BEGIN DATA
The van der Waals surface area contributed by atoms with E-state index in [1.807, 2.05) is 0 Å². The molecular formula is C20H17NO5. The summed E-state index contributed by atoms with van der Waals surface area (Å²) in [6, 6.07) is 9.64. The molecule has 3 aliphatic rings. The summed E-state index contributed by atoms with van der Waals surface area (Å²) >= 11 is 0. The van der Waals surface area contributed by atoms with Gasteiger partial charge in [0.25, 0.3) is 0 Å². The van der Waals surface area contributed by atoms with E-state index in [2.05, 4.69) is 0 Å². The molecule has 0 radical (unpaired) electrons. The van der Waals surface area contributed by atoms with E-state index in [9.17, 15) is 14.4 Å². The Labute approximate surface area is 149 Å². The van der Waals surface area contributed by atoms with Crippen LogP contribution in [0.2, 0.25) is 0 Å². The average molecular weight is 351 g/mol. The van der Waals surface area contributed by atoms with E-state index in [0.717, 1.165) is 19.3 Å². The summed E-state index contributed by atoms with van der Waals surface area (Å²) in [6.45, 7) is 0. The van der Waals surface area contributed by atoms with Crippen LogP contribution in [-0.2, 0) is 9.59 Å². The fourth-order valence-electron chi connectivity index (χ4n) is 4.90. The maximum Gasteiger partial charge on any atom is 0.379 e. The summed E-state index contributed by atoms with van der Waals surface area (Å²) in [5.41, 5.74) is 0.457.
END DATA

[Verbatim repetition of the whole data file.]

The van der Waals surface area contributed by atoms with E-state index in [1.807, 2.05) is 0 Å². The molecular formula is C20H17NO5. The summed E-state index contributed by atoms with van der Waals surface area (Å²) in [6, 6.07) is 9.64. The molecule has 3 aliphatic rings. The summed E-state index contributed by atoms with van der Waals surface area (Å²) >= 11 is 0. The van der Waals surface area contributed by atoms with Gasteiger partial charge in [0.25, 0.3) is 0 Å². The van der Waals surface area contributed by atoms with E-state index in [2.05, 4.69) is 0 Å². The molecule has 0 radical (unpaired) electrons. The van der Waals surface area contributed by atoms with E-state index in [9.17, 15) is 14.4 Å². The Labute approximate surface area is 149 Å². The van der Waals surface area contributed by atoms with Crippen LogP contribution in [0.2, 0.25) is 0 Å². The average molecular weight is 351 g/mol. The van der Waals surface area contributed by atoms with E-state index in [0.717, 1.165) is 19.3 Å². The summed E-state index contributed by atoms with van der Waals surface area (Å²) in [6.45, 7) is 0. The van der Waals surface area contributed by atoms with Crippen LogP contribution in [-0.2, 0) is 9.59 Å². The fourth-order valence-electron chi connectivity index (χ4n) is 4.90. The maximum Gasteiger partial charge on any atom is 0.379 e. The summed E-state index contributed by atoms with van der Waals surface area (Å²) in [5.41, 5.74) is 0.457.